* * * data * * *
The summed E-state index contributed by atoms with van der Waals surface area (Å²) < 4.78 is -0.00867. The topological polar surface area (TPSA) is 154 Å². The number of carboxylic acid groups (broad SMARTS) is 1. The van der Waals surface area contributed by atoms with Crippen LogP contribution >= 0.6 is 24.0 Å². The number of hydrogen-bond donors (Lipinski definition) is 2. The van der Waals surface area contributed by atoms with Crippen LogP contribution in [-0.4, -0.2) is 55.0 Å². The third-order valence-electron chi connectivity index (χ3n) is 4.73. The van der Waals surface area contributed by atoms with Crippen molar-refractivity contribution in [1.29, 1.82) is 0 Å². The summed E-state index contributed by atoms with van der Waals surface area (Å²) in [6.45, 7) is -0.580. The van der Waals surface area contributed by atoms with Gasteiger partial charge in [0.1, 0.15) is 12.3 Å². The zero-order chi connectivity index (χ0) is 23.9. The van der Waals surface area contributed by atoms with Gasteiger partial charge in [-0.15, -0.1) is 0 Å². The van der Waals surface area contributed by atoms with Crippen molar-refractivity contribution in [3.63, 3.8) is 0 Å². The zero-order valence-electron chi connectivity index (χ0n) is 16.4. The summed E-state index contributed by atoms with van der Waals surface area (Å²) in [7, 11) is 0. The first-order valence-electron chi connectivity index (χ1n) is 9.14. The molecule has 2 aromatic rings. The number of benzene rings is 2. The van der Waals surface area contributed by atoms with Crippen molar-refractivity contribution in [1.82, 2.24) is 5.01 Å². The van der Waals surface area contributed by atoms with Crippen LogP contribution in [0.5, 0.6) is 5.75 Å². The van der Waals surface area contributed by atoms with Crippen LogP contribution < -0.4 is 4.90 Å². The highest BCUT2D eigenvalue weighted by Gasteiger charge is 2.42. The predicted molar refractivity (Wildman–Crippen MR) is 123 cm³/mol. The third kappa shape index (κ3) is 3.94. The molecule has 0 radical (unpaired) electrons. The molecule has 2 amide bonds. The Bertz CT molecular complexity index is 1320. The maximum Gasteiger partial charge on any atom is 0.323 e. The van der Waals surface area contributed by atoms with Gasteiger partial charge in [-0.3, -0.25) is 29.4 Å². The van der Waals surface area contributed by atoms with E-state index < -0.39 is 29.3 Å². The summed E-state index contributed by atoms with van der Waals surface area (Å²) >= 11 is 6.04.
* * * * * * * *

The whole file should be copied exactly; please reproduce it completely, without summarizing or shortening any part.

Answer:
The summed E-state index contributed by atoms with van der Waals surface area (Å²) < 4.78 is -0.00867. The topological polar surface area (TPSA) is 154 Å². The number of carboxylic acid groups (broad SMARTS) is 1. The van der Waals surface area contributed by atoms with Crippen LogP contribution >= 0.6 is 24.0 Å². The number of hydrogen-bond donors (Lipinski definition) is 2. The van der Waals surface area contributed by atoms with Crippen LogP contribution in [-0.4, -0.2) is 55.0 Å². The third-order valence-electron chi connectivity index (χ3n) is 4.73. The van der Waals surface area contributed by atoms with Crippen molar-refractivity contribution in [1.29, 1.82) is 0 Å². The summed E-state index contributed by atoms with van der Waals surface area (Å²) in [6.45, 7) is -0.580. The van der Waals surface area contributed by atoms with Gasteiger partial charge in [0.1, 0.15) is 12.3 Å². The zero-order chi connectivity index (χ0) is 23.9. The van der Waals surface area contributed by atoms with Gasteiger partial charge in [-0.15, -0.1) is 0 Å². The van der Waals surface area contributed by atoms with Crippen molar-refractivity contribution in [3.63, 3.8) is 0 Å². The zero-order valence-electron chi connectivity index (χ0n) is 16.4. The summed E-state index contributed by atoms with van der Waals surface area (Å²) in [7, 11) is 0. The first-order valence-electron chi connectivity index (χ1n) is 9.14. The molecule has 2 aromatic rings. The number of benzene rings is 2. The van der Waals surface area contributed by atoms with Crippen molar-refractivity contribution in [1.82, 2.24) is 5.01 Å². The van der Waals surface area contributed by atoms with Crippen LogP contribution in [0.5, 0.6) is 5.75 Å². The van der Waals surface area contributed by atoms with Crippen LogP contribution < -0.4 is 4.90 Å². The highest BCUT2D eigenvalue weighted by Gasteiger charge is 2.42. The predicted molar refractivity (Wildman–Crippen MR) is 123 cm³/mol. The third kappa shape index (κ3) is 3.94. The molecule has 0 radical (unpaired) electrons. The molecule has 2 amide bonds. The Bertz CT molecular complexity index is 1320. The maximum Gasteiger partial charge on any atom is 0.323 e. The van der Waals surface area contributed by atoms with Gasteiger partial charge in [-0.3, -0.25) is 29.4 Å². The van der Waals surface area contributed by atoms with E-state index < -0.39 is 29.3 Å². The summed E-state index contributed by atoms with van der Waals surface area (Å²) >= 11 is 6.04.